Braille Reference Sheet (Instructions) (page 2)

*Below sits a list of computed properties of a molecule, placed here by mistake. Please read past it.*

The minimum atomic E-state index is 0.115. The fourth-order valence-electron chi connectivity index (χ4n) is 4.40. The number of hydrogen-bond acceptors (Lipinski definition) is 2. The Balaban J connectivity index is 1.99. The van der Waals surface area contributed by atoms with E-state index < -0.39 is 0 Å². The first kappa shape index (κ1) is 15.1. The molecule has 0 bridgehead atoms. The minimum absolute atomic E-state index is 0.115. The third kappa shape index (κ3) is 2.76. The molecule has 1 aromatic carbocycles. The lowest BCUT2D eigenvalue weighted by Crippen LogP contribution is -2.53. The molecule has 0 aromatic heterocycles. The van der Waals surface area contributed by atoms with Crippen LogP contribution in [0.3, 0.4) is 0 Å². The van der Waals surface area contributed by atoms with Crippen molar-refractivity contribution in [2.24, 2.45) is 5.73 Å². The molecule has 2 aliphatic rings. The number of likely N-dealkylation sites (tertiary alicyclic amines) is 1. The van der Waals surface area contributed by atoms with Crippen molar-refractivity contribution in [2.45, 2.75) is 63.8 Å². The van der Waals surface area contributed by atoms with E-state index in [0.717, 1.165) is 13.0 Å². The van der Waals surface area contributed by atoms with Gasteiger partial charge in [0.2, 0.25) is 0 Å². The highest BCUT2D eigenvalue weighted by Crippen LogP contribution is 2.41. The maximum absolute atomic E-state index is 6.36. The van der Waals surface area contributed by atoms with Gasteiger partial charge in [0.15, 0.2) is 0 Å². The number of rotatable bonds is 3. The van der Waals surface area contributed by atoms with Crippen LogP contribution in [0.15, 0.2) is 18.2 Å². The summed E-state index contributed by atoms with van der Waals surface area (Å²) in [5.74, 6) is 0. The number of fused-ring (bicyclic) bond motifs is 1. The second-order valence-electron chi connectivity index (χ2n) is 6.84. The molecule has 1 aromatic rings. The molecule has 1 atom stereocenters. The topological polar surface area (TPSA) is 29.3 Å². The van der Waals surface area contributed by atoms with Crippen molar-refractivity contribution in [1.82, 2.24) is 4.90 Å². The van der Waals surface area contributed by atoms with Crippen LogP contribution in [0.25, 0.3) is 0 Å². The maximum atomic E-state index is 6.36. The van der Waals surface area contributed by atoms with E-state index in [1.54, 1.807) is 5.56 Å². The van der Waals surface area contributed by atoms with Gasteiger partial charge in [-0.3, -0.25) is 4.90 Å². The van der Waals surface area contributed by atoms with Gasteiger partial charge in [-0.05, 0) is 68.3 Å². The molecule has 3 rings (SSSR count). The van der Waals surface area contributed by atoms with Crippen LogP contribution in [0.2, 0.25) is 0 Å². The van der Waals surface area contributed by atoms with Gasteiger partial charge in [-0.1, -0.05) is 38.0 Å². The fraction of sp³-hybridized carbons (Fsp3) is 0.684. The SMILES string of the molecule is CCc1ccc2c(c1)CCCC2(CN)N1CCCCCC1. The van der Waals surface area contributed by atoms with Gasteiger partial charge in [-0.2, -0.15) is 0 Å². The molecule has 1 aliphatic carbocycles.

The purpose of creating the Braille Reference Sheet in this format was to fit as much information on one page as possible. As a student learning braille, I frequently needed to look up a letter or contraction. After weeks of looking things up in my braille dictionary or in my textbook, I started to create little flashcards with basic, important information on it. These flash cards eventually became so crammed with little handwritten dots that they became illegible and useless. So, slowly I started to alphabetize and organize my notes in a way that would make them more accessible. Trial and error eventually led me to the current table format with rows and columns to separate each letter. I put the reference sheet to use on a regular basis and over time, with suggestions from my colleagues, I made lots of changes to it. Each change made the reference sheet easier to use, more compact, or simply more aesthetically pleasing. The current version of it seems to be the one that my colleagues and I are happiest with. Sometimes it might seem as if an entry would be better written in another way. Most likely, it was not done that way, because I came to the conclusion (along with input from many others) that it was best left as it was. The Braille Reference Sheet is quite helpful for students, teachers, and parents learning braille. People who use braille on a regular basis, might not need to look up individual letters and basic contractions – however, as a 3rd year teacher of students who are blind and visually impaired (who has just gotten my first student who uses braille), I always keep this sheet handy.